Axe throwing offers a spin on traditional nightlife

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Axe throwing offers a spin on traditional nightlife

CW / Joe Will Field

CW / Joe Will Field

CW / Joe Will Field

CW / Joe Will Field

Jimmy Conroy | @jimC__, Contributing Writer

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Civil Axe Throwing is expanding its business from Huntsville to Tuscaloosa, offering people the chance to learn the art of axe throwing and compete in games with friends and family.

Axe throwing is growing in popularity, and Tuscaloosa is next in line of cities eager to adopt this sport into their rotation of Friday night activities. Civil Axe Throwing is set to hold its grand opening of a new downtown location on Oct. 11, inviting people to channel their inner lumberjack and take part in friendly competition.

People ages 14 and up are encouraged to rent out a stall for an hour to compete in a game that is comparable to darts, where participants throw axes at a target, aiming to land as close to the bullseye as possible. While the scoring may be similar, manager Grant Stovall sees axe throwing as more than just a game.

“A lot of people will compare it to, say, throwing darts or a bowling alley or whatever, but I think the big difference here is that this is more of an experience than it is going to play a game,” Stovall said.

Offering a BYOB policy and affordable hourly rates, it’s clear why Tuscaloosa was an area that was thought to be a great spot for the new location. Tuscaloosa is a great spot for Civil Axe Throwing because of the visibility the building will receive from both college students and permanent residents, as it is situated in a strip of bars that includes Rhythm and Brews, 1831 and Copper Top.

Originally started in Huntsville in 2017, the addition of a Tuscaloosa Civil Axe Throwing location brings the total to 11 Civil Axe Throwing establishments around the country. Stovall highlighted the successes of various locations in smaller towns, including Montgomery and Oxford, Mississippi.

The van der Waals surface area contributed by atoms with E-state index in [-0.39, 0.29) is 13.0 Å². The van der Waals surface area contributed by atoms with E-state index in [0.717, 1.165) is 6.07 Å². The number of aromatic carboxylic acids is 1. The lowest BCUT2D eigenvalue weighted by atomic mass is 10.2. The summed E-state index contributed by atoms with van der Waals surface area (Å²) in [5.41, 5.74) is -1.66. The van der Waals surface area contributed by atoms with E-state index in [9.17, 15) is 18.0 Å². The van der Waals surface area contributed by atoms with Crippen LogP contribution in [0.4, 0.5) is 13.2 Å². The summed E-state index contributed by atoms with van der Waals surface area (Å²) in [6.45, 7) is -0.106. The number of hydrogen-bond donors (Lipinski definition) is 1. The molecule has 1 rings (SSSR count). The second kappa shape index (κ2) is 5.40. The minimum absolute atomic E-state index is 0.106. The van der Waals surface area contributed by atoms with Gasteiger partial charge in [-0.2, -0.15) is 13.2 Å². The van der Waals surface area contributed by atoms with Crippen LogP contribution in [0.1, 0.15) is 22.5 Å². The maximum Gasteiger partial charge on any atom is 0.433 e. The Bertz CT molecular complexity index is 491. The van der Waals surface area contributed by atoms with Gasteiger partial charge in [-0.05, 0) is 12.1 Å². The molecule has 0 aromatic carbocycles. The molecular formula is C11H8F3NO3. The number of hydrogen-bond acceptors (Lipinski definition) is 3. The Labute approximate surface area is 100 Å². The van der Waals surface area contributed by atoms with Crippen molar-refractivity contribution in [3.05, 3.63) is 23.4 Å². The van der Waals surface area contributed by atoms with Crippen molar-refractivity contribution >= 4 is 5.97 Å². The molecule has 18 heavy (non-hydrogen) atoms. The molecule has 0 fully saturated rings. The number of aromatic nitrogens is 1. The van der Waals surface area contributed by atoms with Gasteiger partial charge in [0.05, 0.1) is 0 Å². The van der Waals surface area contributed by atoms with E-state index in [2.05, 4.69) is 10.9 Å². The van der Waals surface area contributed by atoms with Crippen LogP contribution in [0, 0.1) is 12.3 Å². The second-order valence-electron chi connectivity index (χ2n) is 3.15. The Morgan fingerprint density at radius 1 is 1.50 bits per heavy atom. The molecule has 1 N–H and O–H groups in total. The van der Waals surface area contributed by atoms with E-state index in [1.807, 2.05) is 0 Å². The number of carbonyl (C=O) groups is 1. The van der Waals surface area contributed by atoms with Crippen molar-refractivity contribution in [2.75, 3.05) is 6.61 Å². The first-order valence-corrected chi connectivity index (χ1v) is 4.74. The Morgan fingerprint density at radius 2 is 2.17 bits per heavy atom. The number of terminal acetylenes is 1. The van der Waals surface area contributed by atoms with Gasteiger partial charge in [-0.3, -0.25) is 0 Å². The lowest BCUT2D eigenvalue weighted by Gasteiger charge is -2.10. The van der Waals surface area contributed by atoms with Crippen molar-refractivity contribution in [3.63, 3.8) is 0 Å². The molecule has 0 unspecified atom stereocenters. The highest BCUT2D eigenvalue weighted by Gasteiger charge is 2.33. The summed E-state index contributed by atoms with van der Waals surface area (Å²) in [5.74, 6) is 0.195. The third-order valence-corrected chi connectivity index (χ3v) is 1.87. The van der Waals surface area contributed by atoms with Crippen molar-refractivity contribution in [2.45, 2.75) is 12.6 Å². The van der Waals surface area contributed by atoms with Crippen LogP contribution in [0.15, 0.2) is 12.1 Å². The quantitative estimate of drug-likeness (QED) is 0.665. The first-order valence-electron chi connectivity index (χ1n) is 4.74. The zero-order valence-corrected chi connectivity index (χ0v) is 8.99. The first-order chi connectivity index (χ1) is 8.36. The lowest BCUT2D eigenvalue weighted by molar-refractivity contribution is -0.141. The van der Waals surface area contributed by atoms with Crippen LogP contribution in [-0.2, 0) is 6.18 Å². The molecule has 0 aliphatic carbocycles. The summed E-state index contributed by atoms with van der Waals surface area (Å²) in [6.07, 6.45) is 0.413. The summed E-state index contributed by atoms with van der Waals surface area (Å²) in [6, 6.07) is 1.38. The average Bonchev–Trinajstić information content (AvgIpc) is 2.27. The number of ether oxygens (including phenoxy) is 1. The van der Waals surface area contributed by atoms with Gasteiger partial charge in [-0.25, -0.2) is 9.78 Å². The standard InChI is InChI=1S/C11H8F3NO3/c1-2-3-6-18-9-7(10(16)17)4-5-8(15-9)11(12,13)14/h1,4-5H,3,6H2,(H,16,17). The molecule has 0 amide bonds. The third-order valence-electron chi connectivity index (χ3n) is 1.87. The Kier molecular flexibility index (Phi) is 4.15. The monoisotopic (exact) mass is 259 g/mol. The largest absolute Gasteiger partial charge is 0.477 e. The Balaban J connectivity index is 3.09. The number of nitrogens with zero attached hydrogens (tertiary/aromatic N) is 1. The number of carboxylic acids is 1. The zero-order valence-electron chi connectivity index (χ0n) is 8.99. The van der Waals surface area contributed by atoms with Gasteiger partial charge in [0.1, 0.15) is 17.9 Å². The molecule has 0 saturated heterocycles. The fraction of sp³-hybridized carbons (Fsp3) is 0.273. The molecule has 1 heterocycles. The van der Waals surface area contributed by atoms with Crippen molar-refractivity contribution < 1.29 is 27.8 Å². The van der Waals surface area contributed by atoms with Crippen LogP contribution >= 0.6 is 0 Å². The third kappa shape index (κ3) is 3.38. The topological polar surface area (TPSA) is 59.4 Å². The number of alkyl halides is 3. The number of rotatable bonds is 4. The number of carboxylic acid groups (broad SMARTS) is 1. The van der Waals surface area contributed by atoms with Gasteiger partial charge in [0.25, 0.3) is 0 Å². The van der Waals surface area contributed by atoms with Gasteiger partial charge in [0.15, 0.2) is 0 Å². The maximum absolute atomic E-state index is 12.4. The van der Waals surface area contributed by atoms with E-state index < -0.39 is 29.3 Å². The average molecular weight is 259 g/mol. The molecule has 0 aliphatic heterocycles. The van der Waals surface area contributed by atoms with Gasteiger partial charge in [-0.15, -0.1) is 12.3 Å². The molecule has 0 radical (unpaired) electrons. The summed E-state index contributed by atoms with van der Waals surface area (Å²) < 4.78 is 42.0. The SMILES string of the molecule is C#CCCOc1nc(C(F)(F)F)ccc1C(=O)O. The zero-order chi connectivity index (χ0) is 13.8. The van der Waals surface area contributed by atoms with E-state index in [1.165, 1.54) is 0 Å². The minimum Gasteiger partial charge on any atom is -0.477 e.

“There is nothing to do in Montgomery, not even a little bit,” Stovall said. “So you move into a new city and there is nothing to do, and then you find out about something like this and you’re like ‘OK, cool. I can actually do something fun here.’”

Whether it be a group looking to grab a drink and throw some axes before a night out on the town or friends seeking out a fun time away from the party and bar scene, the venue accommodates all people and fosters an even playing field.

“It’s a completely inclusive sport,” Stovall said. “Very seldom are men better than women and vice versa. It’s nice to see that kind of diversity, and people have a good time no matter how old you are or who you are.”

Becca Cleffi, a junior majoring in mechanical engineering, sees this business as a way to shake up the nightlife options.

“It would be something different to do rather than just going to a bar,” said Cleffi. “I don’t think there are many options for college kids, especially for those who don’t participate in Greek life and those not old enough to get into bars.”

Maddie Brolly, a senior majoring in business and psychology, echoed that sentiment.

“All we have available to us is to drink, so we need other options,” said Brolly. “Axe throwing would be awesome and also a great way to take out my anger.”